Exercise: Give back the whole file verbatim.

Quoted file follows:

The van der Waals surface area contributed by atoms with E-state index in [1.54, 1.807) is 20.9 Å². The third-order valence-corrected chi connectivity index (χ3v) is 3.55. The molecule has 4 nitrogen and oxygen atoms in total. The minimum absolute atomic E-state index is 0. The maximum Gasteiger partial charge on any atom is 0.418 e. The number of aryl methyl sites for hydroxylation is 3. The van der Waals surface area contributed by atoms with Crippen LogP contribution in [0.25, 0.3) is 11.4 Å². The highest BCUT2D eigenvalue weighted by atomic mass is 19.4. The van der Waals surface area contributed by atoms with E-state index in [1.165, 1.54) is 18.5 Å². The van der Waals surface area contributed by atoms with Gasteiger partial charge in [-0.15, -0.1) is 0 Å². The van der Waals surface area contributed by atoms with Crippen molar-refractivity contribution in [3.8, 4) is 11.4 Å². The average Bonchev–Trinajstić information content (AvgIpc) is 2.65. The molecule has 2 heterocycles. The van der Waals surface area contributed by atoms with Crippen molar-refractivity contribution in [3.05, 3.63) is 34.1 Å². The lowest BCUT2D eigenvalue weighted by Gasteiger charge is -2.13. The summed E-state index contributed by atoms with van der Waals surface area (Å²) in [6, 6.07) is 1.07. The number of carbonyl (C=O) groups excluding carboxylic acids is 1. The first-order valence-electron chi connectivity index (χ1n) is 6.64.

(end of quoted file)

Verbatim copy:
The van der Waals surface area contributed by atoms with E-state index in [1.54, 1.807) is 20.9 Å². The third-order valence-corrected chi connectivity index (χ3v) is 3.55. The molecule has 4 nitrogen and oxygen atoms in total. The minimum absolute atomic E-state index is 0. The maximum Gasteiger partial charge on any atom is 0.418 e. The number of aryl methyl sites for hydroxylation is 3. The van der Waals surface area contributed by atoms with Crippen LogP contribution in [0.25, 0.3) is 11.4 Å². The highest BCUT2D eigenvalue weighted by atomic mass is 19.4. The van der Waals surface area contributed by atoms with E-state index in [1.165, 1.54) is 18.5 Å². The van der Waals surface area contributed by atoms with Gasteiger partial charge in [-0.15, -0.1) is 0 Å². The van der Waals surface area contributed by atoms with Crippen molar-refractivity contribution in [3.8, 4) is 11.4 Å². The average Bonchev–Trinajstić information content (AvgIpc) is 2.65. The molecule has 2 heterocycles. The van der Waals surface area contributed by atoms with Crippen molar-refractivity contribution in [3.05, 3.63) is 34.1 Å². The lowest BCUT2D eigenvalue weighted by Gasteiger charge is -2.13. The summed E-state index contributed by atoms with van der Waals surface area (Å²) in [6, 6.07) is 1.07. The number of carbonyl (C=O) groups excluding carboxylic acids is 1. The first-order valence-electron chi connectivity index (χ1n) is 6.64.